Hello there! I'm Dr. Vinifera, or "Vinny" for short. Ask me your toughest wine questions, from the technical aspects of winemaking to the fine points of etiquette. I hope you find my answers educational and even amusing. Looking for a particular answer? Check my archive and my FAQs. You can also follow me on Twitter: @AskDrVinny.
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Dear Dr. Vinny,
Someone told me that if you put an old penny in a glass of wine, the wine may taste better. Is that true? Why?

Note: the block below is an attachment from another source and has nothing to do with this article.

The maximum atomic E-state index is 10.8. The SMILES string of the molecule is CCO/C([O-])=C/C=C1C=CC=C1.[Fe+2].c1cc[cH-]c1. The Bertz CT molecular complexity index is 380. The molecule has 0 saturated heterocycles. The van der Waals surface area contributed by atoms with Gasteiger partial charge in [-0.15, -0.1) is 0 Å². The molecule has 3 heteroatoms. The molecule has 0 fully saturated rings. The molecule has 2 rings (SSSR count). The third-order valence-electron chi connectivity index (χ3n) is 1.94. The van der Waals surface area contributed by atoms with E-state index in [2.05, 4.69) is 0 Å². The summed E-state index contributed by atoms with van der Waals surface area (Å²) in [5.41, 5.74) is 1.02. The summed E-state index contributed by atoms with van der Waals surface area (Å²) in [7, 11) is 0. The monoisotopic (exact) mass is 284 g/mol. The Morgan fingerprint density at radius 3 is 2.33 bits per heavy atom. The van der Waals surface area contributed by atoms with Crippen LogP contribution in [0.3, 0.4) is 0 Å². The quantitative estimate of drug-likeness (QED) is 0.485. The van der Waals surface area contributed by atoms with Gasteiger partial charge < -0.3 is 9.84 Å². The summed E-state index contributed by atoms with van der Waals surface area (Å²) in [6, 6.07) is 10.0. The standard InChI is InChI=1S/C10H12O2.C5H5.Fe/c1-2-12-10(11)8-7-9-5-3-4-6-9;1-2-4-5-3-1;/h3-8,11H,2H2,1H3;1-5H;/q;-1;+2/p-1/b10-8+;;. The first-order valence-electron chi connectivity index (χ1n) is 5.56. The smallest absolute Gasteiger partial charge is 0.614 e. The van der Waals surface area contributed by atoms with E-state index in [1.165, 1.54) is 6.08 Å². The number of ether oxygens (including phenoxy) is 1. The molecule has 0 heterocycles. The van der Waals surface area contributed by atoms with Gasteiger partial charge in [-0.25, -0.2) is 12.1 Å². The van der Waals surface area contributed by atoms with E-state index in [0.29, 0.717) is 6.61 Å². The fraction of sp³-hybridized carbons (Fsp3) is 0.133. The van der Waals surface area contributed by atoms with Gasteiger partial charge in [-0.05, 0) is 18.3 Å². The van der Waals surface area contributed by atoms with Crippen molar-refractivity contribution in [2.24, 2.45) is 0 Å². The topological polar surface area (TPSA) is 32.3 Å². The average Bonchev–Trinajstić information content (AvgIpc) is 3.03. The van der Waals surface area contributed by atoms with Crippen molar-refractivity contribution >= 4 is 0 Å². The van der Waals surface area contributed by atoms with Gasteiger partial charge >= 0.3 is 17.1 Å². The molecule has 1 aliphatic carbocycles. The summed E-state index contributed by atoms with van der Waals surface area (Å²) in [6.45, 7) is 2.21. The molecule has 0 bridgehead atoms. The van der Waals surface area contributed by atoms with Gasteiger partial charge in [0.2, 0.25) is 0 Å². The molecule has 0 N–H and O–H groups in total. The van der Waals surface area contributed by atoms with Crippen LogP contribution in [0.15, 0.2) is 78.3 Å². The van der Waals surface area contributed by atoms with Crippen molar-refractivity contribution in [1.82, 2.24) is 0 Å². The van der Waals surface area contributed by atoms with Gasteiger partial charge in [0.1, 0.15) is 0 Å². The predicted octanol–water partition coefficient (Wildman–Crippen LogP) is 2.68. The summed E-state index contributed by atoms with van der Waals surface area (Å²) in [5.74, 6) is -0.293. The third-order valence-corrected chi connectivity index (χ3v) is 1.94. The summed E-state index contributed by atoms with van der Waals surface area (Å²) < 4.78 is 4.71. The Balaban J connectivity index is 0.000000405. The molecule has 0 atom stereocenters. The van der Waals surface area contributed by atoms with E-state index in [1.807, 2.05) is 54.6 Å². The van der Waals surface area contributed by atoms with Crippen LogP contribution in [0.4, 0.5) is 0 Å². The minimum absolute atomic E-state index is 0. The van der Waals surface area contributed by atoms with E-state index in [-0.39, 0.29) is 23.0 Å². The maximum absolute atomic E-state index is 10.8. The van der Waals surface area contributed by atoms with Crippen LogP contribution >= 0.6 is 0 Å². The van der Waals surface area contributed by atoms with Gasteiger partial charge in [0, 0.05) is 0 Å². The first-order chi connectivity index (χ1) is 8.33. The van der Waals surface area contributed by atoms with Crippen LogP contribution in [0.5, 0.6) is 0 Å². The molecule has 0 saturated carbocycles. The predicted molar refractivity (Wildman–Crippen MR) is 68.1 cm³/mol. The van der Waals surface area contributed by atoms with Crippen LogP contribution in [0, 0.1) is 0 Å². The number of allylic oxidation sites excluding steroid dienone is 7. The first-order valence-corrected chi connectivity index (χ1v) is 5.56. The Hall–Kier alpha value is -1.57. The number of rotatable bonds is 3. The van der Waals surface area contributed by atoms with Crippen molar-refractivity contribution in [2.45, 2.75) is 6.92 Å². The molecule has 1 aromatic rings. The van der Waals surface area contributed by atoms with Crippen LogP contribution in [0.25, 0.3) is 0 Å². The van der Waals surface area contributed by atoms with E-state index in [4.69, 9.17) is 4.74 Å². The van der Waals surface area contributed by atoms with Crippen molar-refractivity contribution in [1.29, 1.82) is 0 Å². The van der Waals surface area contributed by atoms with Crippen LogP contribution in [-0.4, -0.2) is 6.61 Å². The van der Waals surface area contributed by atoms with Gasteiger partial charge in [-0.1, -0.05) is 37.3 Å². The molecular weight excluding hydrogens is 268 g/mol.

—Thomas K., Northbrook, Ill.
It is a neat trick, but it only works with certain pennies, and certain wines. Pennies minted before 1982 were made of mostly copper, not zinc. And copper reacts with mercaptans and helps them dissipate. What are mercaptans? They are a stinky sulfur compound sometimes found in wine that’s a natural byproduct of fermentation, and amplified by certain winemaking practices.
Mercaptans are harmless, but sometimes they get in the way of appreciating a wine, and create what are sometimes called “reduced” notes. That skunky odor might blow off when you swirl your glass or decant the wine, but the penny trick works too.
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